Italy’s new Prime Minister Mario Monti (R) and outgoing Prime Minister Silvio Berlusconi before the bell ceremony marking the moment Monti takes office at Palazzo Chigi
– New Italian government does not include a single elected politician (Telegraph, Nov. 16, 2011):
Mario Monti, Italy’s new prime minister, appointed a government without a single politician on Wednesday, forming a technical administration which faces the daunting challenge of preventing the country from being dragged deeper into the euro zone debt crisis.
The emergency administration, which is meant to govern Italy until elections are due in 2013, is made up of bankers, lawyers and university professors but not a single elected official – an extraordinary development for a Western democracy.
But it is a deal that much of the electorate and nearly all the mainstream parties have signed up to, in order to save Italy from the economic abyss by trimming the country’s bloated bureaucracy, slashing its 1.9 trillion euro debt and unleashing its economic potential after years of stagnation.
Almost none of the new appointees was familiar to the average man or woman in the street – a fact that some Italians hailed as the new administration’s chief strength, saying it was above party politics and untainted by any links to the discredited centre-Right government of Silvio Berlusconi or the weak and divided centre-Left opposition. Italy has a track record of appointing ‘technical’ governments during periods of political paralysis and party deadlock.
Mr Monti said that after talks with the country’s big parties, he had decided that “the non-presence of politicians in the government would help it.”
He and his ministers were sworn in at a ceremony at the Quirinale Palace, a former papal residence that is now used by Italy’s presidents, bringing a formal end to Mr Berlusconi’s three year government and the 17 years in which he dominated the country’s political arena.
The new government’s task is to implement a package of austerity measures and public spending cuts which were passed by parliament in the dying days of Mr Berlusconi’s government.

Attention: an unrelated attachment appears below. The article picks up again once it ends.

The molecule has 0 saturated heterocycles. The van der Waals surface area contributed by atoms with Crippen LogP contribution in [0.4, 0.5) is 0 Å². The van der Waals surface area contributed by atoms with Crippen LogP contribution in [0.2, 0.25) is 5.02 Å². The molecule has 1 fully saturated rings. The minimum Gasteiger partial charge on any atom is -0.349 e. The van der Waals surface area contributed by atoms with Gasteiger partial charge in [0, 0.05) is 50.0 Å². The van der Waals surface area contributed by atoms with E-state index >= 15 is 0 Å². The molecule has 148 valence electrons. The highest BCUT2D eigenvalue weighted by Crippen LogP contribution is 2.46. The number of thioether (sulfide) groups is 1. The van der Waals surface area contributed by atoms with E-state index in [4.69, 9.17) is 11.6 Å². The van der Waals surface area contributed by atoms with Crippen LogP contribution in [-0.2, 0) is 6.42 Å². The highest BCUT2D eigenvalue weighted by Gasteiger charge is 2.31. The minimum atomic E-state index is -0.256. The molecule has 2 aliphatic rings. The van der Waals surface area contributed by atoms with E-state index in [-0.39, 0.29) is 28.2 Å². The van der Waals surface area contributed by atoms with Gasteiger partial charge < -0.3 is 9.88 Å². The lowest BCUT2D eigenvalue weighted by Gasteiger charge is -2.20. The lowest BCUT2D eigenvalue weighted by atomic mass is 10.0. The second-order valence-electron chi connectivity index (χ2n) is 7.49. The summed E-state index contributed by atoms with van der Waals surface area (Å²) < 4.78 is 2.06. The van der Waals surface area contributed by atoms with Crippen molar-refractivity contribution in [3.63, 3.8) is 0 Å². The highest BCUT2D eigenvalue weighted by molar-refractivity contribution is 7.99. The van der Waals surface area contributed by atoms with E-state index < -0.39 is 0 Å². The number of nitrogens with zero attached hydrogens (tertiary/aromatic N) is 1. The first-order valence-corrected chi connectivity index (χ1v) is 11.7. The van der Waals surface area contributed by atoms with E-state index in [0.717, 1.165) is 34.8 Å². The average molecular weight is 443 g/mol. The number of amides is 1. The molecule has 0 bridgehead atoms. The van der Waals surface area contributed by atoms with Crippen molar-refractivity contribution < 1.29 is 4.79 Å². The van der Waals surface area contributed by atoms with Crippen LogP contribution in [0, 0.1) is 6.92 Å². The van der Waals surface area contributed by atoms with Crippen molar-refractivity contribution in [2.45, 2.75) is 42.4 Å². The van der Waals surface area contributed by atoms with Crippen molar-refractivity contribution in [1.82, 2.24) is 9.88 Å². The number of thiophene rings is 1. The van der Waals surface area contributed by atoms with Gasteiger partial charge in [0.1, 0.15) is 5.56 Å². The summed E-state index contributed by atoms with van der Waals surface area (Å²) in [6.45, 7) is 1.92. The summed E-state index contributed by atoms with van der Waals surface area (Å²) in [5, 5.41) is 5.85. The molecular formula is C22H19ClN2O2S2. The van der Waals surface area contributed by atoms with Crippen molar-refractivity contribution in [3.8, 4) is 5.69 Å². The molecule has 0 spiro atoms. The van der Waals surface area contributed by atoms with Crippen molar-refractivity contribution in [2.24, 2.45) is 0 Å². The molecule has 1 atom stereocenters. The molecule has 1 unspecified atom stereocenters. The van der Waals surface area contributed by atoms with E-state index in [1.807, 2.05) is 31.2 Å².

Mr Monti, 68, nicknamed “Super Mario” for his intellect, diplomatic skills and 10-year record as a European competition commissioner, will double up as both prime minister and economy minister.
He said he hoped the new government would be able to restore market confidence in Italy and bring to an end a period of heightened political tension but added that “sacrifices” would be required of the Italian people.
The post of infrastructure and economic development – a crucial job as Italy tries to boost its anaemic growth as well as implement austerity cuts – went to Corrado Passera, the chief executive officer of one of Italy’s biggest banks, Intesa SanPaolo.
The new foreign minister will be Giulio Terzi di Sant’Agata, the current ambassador to Washington.
The position of interior minister goes to one of three women in the new line-up: Anna Maria Cancellieri.
The justice minister – who will have jurisdiction over the four sex and corruption trials in which Mr Berlusconi is a defendant – will also be a woman, Paola Severino, a lawyer.
The defence portfolio went to Giampaolo Di Paola, a navy admiral who is currently Nato’s top military officer.
The new administration, which replaces Mr Berlusconi’s conservative coalition after he was forced to step down on Saturday, is expected to announce details of its reform programme on Thursday and will then face confidence votes in the two houses of parliament in order to show that it has sufficient support to push through the reforms.
The government has the support of most of Italy’s political parties, apart from the powerful Northern League and elements of Mr Berlusconi’s PDL party.
They have complained vociferously that he was forced to stand down not by a democratic process but by a “coup d’etat” engineered by Brussels, bankers and the financial markets.
Mr Berlusconi has said that he was not constitutionally obliged to resign, because the vote he lost in parliament last week was not a confidence vote, and that his decision to step down was an act of self-sacrifice and “responsibility”.
Roberto Maroni, one of Mr Berlusconi’s most senior former ministers, made an allusion to “The Italian Job”, the 1969 British film starring Michael Caine.
“The truth is that there was a big operation, an ‘Italian Job’, to get Berlusconi out of the way by forcing him to resign”, the former interior minister told a television programme on Tuesday.